Posts Tagged ‘SunPower’
Solar Panel Defects are Not the Norm
“The solar panels covering a vast warehouse roof in the sun-soaked Inland Empire region east of Los Angeles were only two years into their expected 25-year life span when they began to fail,” began a recent New York Times article. While this is cause for concern, it is not common among solar companies with high standards.
When considering solar power for your home or business, it is essential to consider the company you decide to work with; know which panels you’re choosing and consider the company and panel manufacturer warranties.
EmPower Solar is among the premier solar installers that explains to customers exactly which panels will be placed on their roofs. For us, the most common modules used are SunPower, which have been rigorously tested (see the proof here).
SunPower, in addition to the other panels we provide, such as Yingli, Hyundai, and Suniva, are among the highest quality in the world. But don’t just take our word for it — ask us, ask any company you are considering what will be placed on your property.
Panel quality is important, but warranties are just as important to consider. Then, if something does go awry, you’re covered. EmPower offers a ten-year workmanship warranty, and the panels we provide offer a warranty between 20 and 25 years.
While it’s unfortunate that some solar companies and manufacturers are cutting corners and providing low quality products and customer service, remember that they are in the minority. If you ask questions and do some research, you will go solar with no problems.
Click here to view the original New York Times article, “Solar Industry Anxious Over Defective Panels.”
The Super Bowl Blackout Illuminated an Unreliable Grid
In a bet that was rated 80,000 to one, the lights went out on the Ravens and 49ers at the Superdome last night. While it should have been Destiny’s Child, Ray Lewis crying, and Go Daddy commercial comments circulating on the Twittersphere, power (or lack thereof) was the most popular subject, which, according to Mashable, generated 231,500 tweets per minute.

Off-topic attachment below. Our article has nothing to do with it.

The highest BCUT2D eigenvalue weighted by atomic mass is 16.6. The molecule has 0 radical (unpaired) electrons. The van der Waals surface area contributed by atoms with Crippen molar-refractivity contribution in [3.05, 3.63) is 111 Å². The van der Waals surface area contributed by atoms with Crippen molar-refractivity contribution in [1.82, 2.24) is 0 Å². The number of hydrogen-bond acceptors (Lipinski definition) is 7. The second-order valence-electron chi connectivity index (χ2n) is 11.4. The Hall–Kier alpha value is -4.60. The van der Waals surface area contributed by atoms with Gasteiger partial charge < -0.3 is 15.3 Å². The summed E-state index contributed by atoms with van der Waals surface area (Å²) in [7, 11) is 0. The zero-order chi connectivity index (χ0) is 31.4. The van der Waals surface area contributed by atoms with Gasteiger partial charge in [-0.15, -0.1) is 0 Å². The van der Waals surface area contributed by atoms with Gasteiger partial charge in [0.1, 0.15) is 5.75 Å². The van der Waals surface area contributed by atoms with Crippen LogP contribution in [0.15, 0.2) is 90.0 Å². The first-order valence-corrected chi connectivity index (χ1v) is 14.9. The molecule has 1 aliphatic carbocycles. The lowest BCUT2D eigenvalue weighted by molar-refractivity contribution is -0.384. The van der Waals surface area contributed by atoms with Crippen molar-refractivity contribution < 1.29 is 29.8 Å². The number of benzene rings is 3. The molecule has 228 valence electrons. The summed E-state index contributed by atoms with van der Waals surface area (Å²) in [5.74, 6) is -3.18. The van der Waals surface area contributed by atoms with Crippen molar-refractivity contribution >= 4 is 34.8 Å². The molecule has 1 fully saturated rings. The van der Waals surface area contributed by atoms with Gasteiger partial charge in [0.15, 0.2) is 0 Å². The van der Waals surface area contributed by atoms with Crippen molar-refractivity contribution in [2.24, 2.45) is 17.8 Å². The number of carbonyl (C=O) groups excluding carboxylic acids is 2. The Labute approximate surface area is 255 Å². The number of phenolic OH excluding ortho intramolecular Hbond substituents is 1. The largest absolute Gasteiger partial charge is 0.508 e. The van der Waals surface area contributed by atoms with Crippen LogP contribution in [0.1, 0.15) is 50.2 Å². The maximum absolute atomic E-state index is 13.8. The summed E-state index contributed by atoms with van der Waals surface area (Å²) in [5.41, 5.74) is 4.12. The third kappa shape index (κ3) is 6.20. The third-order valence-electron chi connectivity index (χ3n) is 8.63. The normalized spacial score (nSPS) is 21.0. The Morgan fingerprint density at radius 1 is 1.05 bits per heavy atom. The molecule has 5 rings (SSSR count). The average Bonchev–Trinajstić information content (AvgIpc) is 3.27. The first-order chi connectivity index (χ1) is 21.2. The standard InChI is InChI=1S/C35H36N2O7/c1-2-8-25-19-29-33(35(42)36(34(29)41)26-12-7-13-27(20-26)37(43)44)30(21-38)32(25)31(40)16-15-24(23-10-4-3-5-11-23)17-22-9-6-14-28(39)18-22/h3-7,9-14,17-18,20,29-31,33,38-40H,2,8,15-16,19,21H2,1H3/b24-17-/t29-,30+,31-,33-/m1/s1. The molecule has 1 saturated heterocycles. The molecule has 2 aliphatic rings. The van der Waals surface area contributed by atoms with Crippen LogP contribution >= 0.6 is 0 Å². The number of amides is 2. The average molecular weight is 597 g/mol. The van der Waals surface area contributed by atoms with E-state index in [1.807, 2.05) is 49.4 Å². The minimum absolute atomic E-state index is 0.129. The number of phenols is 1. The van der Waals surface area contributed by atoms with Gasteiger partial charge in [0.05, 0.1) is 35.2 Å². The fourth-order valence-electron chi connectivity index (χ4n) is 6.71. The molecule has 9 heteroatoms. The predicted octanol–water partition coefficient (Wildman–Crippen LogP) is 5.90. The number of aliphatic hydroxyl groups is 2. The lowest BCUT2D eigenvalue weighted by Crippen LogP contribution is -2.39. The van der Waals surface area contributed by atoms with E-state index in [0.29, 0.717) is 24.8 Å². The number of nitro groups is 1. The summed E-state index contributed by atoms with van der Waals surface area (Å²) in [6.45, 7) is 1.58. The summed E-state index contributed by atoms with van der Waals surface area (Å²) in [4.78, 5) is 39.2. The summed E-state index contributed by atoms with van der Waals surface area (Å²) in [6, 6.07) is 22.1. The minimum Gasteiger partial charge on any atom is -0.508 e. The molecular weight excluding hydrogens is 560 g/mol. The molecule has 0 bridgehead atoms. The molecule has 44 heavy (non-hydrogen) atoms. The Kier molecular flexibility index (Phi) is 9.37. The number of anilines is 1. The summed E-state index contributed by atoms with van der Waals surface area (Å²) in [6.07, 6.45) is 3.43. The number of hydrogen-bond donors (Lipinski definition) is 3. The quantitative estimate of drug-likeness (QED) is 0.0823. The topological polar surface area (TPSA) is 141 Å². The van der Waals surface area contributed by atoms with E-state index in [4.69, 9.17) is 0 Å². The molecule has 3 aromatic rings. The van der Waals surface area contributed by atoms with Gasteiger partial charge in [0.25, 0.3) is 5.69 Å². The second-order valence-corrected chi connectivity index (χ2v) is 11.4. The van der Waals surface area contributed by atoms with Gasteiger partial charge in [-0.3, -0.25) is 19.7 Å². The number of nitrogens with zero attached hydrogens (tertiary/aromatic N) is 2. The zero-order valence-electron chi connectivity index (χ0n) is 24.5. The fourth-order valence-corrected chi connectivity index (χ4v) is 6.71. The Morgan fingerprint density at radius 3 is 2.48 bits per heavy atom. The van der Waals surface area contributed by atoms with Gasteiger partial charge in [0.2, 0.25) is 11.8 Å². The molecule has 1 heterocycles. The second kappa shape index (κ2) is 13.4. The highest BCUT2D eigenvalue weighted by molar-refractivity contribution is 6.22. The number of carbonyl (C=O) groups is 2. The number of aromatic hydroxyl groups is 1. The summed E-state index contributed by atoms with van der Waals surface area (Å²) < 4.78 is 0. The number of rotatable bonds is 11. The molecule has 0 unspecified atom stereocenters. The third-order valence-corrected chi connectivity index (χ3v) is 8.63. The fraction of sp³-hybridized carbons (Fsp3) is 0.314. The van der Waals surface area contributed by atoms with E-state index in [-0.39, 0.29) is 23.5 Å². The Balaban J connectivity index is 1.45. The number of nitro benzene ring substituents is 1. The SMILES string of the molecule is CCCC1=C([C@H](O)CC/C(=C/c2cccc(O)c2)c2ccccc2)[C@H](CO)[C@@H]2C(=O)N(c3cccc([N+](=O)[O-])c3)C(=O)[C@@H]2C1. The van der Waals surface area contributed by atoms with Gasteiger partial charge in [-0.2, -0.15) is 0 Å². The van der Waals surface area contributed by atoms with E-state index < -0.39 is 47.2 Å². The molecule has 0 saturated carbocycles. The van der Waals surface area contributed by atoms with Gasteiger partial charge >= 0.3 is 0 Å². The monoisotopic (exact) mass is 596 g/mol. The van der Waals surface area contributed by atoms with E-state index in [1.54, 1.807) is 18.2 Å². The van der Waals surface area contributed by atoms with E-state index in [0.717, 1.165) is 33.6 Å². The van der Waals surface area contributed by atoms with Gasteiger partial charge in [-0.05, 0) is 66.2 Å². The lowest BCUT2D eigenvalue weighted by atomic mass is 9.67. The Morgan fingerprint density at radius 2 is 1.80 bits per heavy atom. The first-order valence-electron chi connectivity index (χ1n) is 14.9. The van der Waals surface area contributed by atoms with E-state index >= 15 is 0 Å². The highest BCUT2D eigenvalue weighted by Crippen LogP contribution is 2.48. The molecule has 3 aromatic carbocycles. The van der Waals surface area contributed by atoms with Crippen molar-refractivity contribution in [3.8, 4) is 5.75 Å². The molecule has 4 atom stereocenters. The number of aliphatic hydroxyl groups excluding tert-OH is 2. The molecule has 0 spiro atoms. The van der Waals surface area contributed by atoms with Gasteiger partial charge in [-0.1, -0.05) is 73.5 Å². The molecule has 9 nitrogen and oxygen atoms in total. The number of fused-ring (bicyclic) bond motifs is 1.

Aside from highlighting the fact that millions of Americans will sit in front of a T.V. featuring nothing for more than 30 minutes, the blackout also magnified our uncontrollable reliance on electricity and the need for backup power.
In the 21st century, the utility cannot always keep up with electricity demand, and the demand will continue to rise. But, there is an answer to the pressing dilemma–solar power.
Solar power is now generating power for homes, municipalities, and more recently, sports stadiums. In fact, the 49ers will soon be going solar with SunPower panels (offered by yours truly).
“. . .Eco-friendly fans and city leaders in New Orleans are competing to maximize sustainability practices to the fullest,” states the U.S. Department of Energy. They have added more than 26,000 LED lights in and outside the stadium, but they have failed to adopt solar and battery backup options — a move that was blatantly apparent last night.
Incidentally, the Super Bowl was a success for a new reasons this year–highlighting the need for grid reliability, a goal that can be achieved with solar power.
Freeport Fire Department Announces Completion of 51.7 Kilowatt Solar System
On Monday (November 29, 2011) the Village of Freeport, NY and Freeport Electric held a press conference to announce the completion of a 51.7 kilowatt (kW) solar electric system, which was engineered and installed by EmPower Solar at the Freeport Fire Department Headquarters. The design includes168 SunPower 308 Watt modules, and a SatCon 50 kW inverter.
Freeport Mayor Andrew Hardwick said “There are many ways a municipality can go green and Freeport has instituted several steps to reduce its carbon footprint.” Along with the solar power system at the Firehouse, the Village of Freeport has purchased several hybrid cars, a hybrid bucket truck, and replaced 340 street lights with an energy efficient alternative. EmPower has also installed a number of solar residential and commercial systems in the Village of Freeport.